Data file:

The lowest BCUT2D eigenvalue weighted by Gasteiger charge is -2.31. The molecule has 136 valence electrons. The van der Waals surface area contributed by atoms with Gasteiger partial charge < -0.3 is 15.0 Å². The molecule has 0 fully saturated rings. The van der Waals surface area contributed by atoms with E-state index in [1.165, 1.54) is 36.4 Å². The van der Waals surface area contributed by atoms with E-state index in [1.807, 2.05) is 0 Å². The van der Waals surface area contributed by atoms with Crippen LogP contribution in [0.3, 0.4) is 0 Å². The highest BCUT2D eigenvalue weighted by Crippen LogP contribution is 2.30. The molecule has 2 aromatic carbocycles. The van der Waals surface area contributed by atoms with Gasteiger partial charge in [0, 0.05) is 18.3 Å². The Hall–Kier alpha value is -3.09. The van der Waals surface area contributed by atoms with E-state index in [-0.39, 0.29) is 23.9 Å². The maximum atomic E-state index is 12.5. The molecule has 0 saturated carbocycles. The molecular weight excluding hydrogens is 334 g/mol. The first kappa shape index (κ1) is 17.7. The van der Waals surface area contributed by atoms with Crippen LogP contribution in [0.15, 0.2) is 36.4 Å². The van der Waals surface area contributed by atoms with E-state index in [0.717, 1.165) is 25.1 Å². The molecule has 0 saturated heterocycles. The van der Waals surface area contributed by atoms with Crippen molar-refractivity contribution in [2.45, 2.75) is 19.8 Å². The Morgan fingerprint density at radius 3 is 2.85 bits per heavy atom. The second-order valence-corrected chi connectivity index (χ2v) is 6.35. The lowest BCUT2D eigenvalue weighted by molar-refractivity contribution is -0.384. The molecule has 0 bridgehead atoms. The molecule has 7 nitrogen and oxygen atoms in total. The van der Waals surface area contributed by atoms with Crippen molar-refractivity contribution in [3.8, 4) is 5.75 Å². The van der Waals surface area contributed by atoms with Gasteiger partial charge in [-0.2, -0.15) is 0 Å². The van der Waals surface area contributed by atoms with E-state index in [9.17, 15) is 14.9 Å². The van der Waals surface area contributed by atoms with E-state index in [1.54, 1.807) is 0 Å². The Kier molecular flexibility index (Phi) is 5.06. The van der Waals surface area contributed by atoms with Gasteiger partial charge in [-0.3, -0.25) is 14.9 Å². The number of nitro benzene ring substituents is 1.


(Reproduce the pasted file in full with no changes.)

The lowest BCUT2D eigenvalue weighted by Gasteiger charge is -2.31. The molecule has 136 valence electrons. The van der Waals surface area contributed by atoms with Gasteiger partial charge < -0.3 is 15.0 Å². The molecule has 0 fully saturated rings. The van der Waals surface area contributed by atoms with E-state index in [1.165, 1.54) is 36.4 Å². The van der Waals surface area contributed by atoms with E-state index in [1.807, 2.05) is 0 Å². The van der Waals surface area contributed by atoms with Crippen LogP contribution in [0.3, 0.4) is 0 Å². The highest BCUT2D eigenvalue weighted by Crippen LogP contribution is 2.30. The molecule has 2 aromatic carbocycles. The van der Waals surface area contributed by atoms with Gasteiger partial charge in [0, 0.05) is 18.3 Å². The Hall–Kier alpha value is -3.09. The van der Waals surface area contributed by atoms with E-state index in [-0.39, 0.29) is 23.9 Å². The maximum atomic E-state index is 12.5. The molecule has 0 saturated carbocycles. The molecular weight excluding hydrogens is 334 g/mol. The first kappa shape index (κ1) is 17.7. The van der Waals surface area contributed by atoms with Crippen LogP contribution in [0.15, 0.2) is 36.4 Å². The van der Waals surface area contributed by atoms with E-state index in [0.717, 1.165) is 25.1 Å². The molecule has 0 saturated heterocycles. The van der Waals surface area contributed by atoms with Crippen molar-refractivity contribution in [2.45, 2.75) is 19.8 Å². The Morgan fingerprint density at radius 3 is 2.85 bits per heavy atom. The second-order valence-corrected chi connectivity index (χ2v) is 6.35. The lowest BCUT2D eigenvalue weighted by molar-refractivity contribution is -0.384. The molecule has 0 bridgehead atoms. The molecule has 7 nitrogen and oxygen atoms in total. The van der Waals surface area contributed by atoms with Crippen molar-refractivity contribution in [3.8, 4) is 5.75 Å². The van der Waals surface area contributed by atoms with Gasteiger partial charge in [-0.2, -0.15) is 0 Å². The van der Waals surface area contributed by atoms with E-state index in [9.17, 15) is 14.9 Å². The van der Waals surface area contributed by atoms with E-state index in [1.54, 1.807) is 0 Å². The Kier molecular flexibility index (Phi) is 5.06. The van der Waals surface area contributed by atoms with Gasteiger partial charge in [-0.3, -0.25) is 14.9 Å². The number of nitro benzene ring substituents is 1.